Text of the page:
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Writing Informative/Explanatory Text

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Mrs. Turk

on 7 October 2014

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Transcript of Writing Informative/Explanatory Text

The Writing Process
Step 2: Drafting
Step 3: Revising
Step 4: Editing
Step 5: Publishing
Select a topic or theme.
Consider the audience and purpose.
Brainstorm ideas.
Do your research.
Organize your ideas.
Select a topic or theme.
For informative/explanatory writing, choose a topic that is neither too broad or nor too narrow.
For argumentative writing, decide what your claim will be, but remember that you might change your view after doing your research.
For narrative writing (real or imaginative), decide on a main character or characters, a conflict, and a theme or message.
Consider the audience and purpose.
Who will read or listen to your writing?
Will the reader or listener be your age, younger, or older?
What does the reader or listener already know?
Do you want to persuade, inform, and/or entertain your reader?
Brainstorm ideas.
Make lists of what you already know.
Decide what you will need to find out.
Determine what research you will need to do and what your sources will be.
Discuss your ideas with a peer and/or an adult.
Do your research.
Take notes as you research. Use your own words, summarizing or paraphrasing the information. You do not need complete sentences for notes. You may copy a quote directly if you wish.
Make sure you are using credible sources.
Use research to answer questions such as: Who? What? When? Where? Why? How?
Use a variety of sources.
Organize your ideas.
For informative/explanatory writing, you might use web or bubble diagrams, graphic organizers that show a main idea and supporting details, or an outline.
Organizing strategies for argumentative writing are similar to those for informative writing. One difference is that you must think about opposing viewpoints.
To plan a narrative piece of writing, use a story map or plot line. You can also create webs to help you to develop the characters or describe the setting.
Special types of organizers for informative/explanatory writing are cause and effect, compare and contrast, and chronological order diagrams.
Sometimes authors of informative/explanatory writing,use index cards to take notes. Then they sort and organize the index cards.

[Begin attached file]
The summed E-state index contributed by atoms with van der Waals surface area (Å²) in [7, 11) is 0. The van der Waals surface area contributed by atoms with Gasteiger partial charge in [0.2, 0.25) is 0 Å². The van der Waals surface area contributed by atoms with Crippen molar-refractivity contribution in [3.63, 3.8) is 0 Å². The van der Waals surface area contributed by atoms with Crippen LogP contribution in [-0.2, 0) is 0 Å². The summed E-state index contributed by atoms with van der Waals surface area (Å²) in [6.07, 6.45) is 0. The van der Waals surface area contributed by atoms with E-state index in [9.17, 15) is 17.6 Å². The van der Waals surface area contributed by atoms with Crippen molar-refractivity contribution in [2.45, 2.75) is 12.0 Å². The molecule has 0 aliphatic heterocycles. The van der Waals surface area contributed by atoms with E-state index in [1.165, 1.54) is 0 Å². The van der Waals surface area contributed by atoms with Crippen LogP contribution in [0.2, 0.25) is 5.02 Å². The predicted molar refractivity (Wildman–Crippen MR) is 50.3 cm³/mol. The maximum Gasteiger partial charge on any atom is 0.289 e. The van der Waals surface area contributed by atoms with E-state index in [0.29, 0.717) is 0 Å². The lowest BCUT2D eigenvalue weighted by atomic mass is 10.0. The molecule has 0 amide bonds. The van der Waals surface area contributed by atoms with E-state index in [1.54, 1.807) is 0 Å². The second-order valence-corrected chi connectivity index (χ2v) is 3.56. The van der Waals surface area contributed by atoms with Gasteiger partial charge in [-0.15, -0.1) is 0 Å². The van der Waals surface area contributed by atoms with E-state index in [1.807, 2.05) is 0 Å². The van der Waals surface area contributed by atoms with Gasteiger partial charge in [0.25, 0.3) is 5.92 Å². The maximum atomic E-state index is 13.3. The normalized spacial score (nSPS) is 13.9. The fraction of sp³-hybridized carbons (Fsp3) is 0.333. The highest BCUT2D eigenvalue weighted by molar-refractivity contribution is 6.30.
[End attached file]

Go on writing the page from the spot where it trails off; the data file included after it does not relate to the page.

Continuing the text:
Keep track of where you are getting your information so you can cite your sources.
Use your graphic organizer or outline as you write. Write using complete sentences, varying sentence type and length. Use your own words!
Keep your notes together in a safe place.
Sometimes it's better
to write the paragraphs in the order they will appear in your paper. Many authors write the body paragraphs of an informative or argumentative paper before they write the introductory paragraph and conclusion.
Use transition words and phrases when appropriate.
Step 1: Prewriting
Sentence Variety
If you vary the length of your sentences, your writing have "flow" and will sound better when read aloud.
Write some simple sentence with one subject and one verb, or more than one subject and/or verb.
Try using some compound sentences, which a are two sentences joined by a comma and a coordinating or "Fanboys" conjunction. (
Laws were passed over twenty years ago to protect humpbacks and other whales, but some countries are no longer abiding by those laws.
Try using some complex sentences, in which there is one independent clause and one dependent clause preceded by a subordinating conjunction such as "because" or "when." (A clause has a subject and a verb.) Use a comma after an introductory dependent clause.
Manta rays are endangered because they are being hunted for their gills.
When certain types of pigs and dogs were introduced to the island, they began eating raiding leatherback turtle nests and eating the eggs.
It's okay to cross out & change wording when drafting.
Transitional Words and Phrases

Read your paper aloud to make sure it sounds right.
Transitions are signals or cues that show the relationships between ideas in your writing.
Transitions help the reader follow your train of thought.
Transitions can show a progression of ideas, cause and effect, or the degree of certainty.
Transitions can signal that an example, a different idea, or a conclusion will follow.
A-R-R-R! Learn to be a ruthless reviser!
: details, support, transitions, and explanations.
: sentences, paragraphs, and grouping of ideas. Make sure all parts of your paper are evenly developed.
: anything that is repetitive, off-topic, inaccurate, or confusing
: vague nouns, boring verbs, leads that fail to draw the reader in, and repetitive sentence beginnings. You might even find that you no longer agree with the thesis you wrote. If so, change it!
Check those G.U.M.S.!
: Make sure that your sentences are complete and correctly formed.
: Make sure that you've used verbs, plural and possessive nouns, pronouns, and modifiers correctly. Be careful about homophones such as their/there/they're.
: Examine your writing to be sure that capitalization and punctuation are correct. Make sure that you indent at the beginning of paragraphs.
: Sound out words to spell them. It helps to break longer words into parts. Consult spell checkers or other resources if you're not sure.
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